It really wasn’t my fault. I did not intend to get on the wrong side of the law. But it happened none-the-less. It all started sometime after the pandemic showed up. In addition to a virus gone viral, COVID-19 also brought people to suburbia. In the “before time,” at approximately 7:12 each morning, the suburbanite car-pod-people would emerge from their garages and head south to participate in some kind of commerce. Then at about 7:12 in the evening, the car convoys would return, redock in the garage, and that would be that. In between, as I went about my business, walking back and forth to the gym, I rarely saw another human that was not in a car.
These days, each driveway holds at least three cars and one or two more are parked on the curb. Formerly invisible neighbours pass by my house three or four times a day, walking formerly invisible dogs. The house directly behind mine, which shares the chain-link fence that marks the property line, was previously inhabited by a single woman of a certain age. Her household has now expanded to include a thirty-something couple and their two small children. And her backyard amenities have expanded to include a recently constructed play structure, complete with swings, slides, ladders, etc., which towers about eight feet above the top of the fence, and is snuggled into the back corner of her yard less than a arms’ length from the fence that demarks it from mine.
When we moved here, I thought it kind of odd that we never saw any cats (other than our own). Perhaps cats are more of a city thing, I surmised. Our inner-city-kitties settled into suburban life like pros: lounging on the decks, inspecting the progress of the garden, and looking disdainfully at the state of the lawn.
But back to the fence. As you are likely aware, a chain-link fence is more of a permeable membrane than a barricade. The vegetation along the edge weaves itself back and forth and the trees spread their arms across the air-space with abandon. And Henry, a fluffy orange tabby cat nobody in their right mind would ever consider less than adorable, discovered enough room under the fence to slink into the neighbouring yard. Which, like most things these days, was all fun and games until COVID-19 showed up.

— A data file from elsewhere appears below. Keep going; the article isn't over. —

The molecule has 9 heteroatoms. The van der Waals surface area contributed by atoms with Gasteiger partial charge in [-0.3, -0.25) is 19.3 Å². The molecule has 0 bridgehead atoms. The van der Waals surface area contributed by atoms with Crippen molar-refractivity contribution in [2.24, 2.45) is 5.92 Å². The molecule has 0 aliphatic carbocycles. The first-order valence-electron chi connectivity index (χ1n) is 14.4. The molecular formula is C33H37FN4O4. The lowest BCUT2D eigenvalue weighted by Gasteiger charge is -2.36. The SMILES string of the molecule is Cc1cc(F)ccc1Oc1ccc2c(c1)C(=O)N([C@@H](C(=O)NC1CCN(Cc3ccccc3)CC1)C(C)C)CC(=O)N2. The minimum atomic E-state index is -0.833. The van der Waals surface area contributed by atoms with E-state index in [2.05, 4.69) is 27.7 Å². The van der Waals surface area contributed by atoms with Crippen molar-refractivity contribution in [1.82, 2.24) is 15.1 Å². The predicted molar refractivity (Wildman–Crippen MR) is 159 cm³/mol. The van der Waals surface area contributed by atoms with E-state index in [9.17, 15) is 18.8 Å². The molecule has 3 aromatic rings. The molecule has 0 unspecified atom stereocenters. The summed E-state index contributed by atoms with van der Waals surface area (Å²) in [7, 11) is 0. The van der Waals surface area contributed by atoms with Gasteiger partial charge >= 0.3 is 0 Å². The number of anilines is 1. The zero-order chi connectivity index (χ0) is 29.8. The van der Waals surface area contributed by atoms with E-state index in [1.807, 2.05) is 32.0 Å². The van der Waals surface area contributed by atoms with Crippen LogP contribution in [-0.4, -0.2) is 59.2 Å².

Last week, when I opened the front door to do something innocuous like put the recycling bin out, there was one of those tags that looks like a hotel “do not disturb” sign hanging on the doorknob. Only it was, in fact, very disturbing. It was from Hailey, an animal control officer, informing us that our cats had been reported for wandering unsupervised, and if we did not call her forthwith to discuss, there would be dire consequences.
My first impulse was to call Hailey and say there must be a mistake. We don’t have any cats. Nobody could have seen cats. And you can’t prove it anyway. I was talked out of this response by the more law-abiding member of my household. We got Hailey on the phone. “Your neighbour is concerned about the safety of your cats,” she said. These are cats who lived without incident in two downtown Toronto neighbourhoods, despite starting their life as feral rural barn kittens. It’s the safety of large and small rodents that is more in question. Hailey went on to tell us there is a bylaw that requires cats to be contained on your property, and if they are not on your property they must be under your control at all times. The fine for such transgressions is $490. Per cat. Also payable in Bitcoin. Or probably also by pound of flesh.
At this point, I must mention that my cats have been conducting their (largely contained to our yard) free-range behaviour for the entire two years we have lived here, with nary any neighbourly concern. And in my own defense, I was not aware of the bylaw, otherwise I would never have (regretfully) agreed to move here in the first place. Ignorance of the law is no excuse, I’m sure Hailey would say. But Hailey has nothing whatsoever to say about the Rottweiler next door that charges the north-side fence and snarls as it tries to breach the perimeter every time I retrieve my bike from the shed. It’s a guard dog, after all, making sure to keep the world safe from the two wheels of my Miele. Perhaps the bylaw should be amended to say you cannot have a guard dog unless you also have a crack-house or meth lab. Hailey helpfully suggested we might attach leads to the clothesline so the cats can exercise outside. Hailey, I looked it up. There’s also a bylaw preventing clotheslines. Unsightly (and unsafe), you know.
So, as of last weekend, the delinquent cats have been spirited away to the cottage to terrorize Muskoka rodents until at least late in the fall. In the meantime, the behind-the-house neighbours may get a visit from another bylaw control officer: the one who governs play structure size and placement. Couldn’t have been me. I’m at the cottage. As Yogi Berra said on the internet, “it’s not the end. It’s not the beginning of the end. But it’s the end of the beginning.”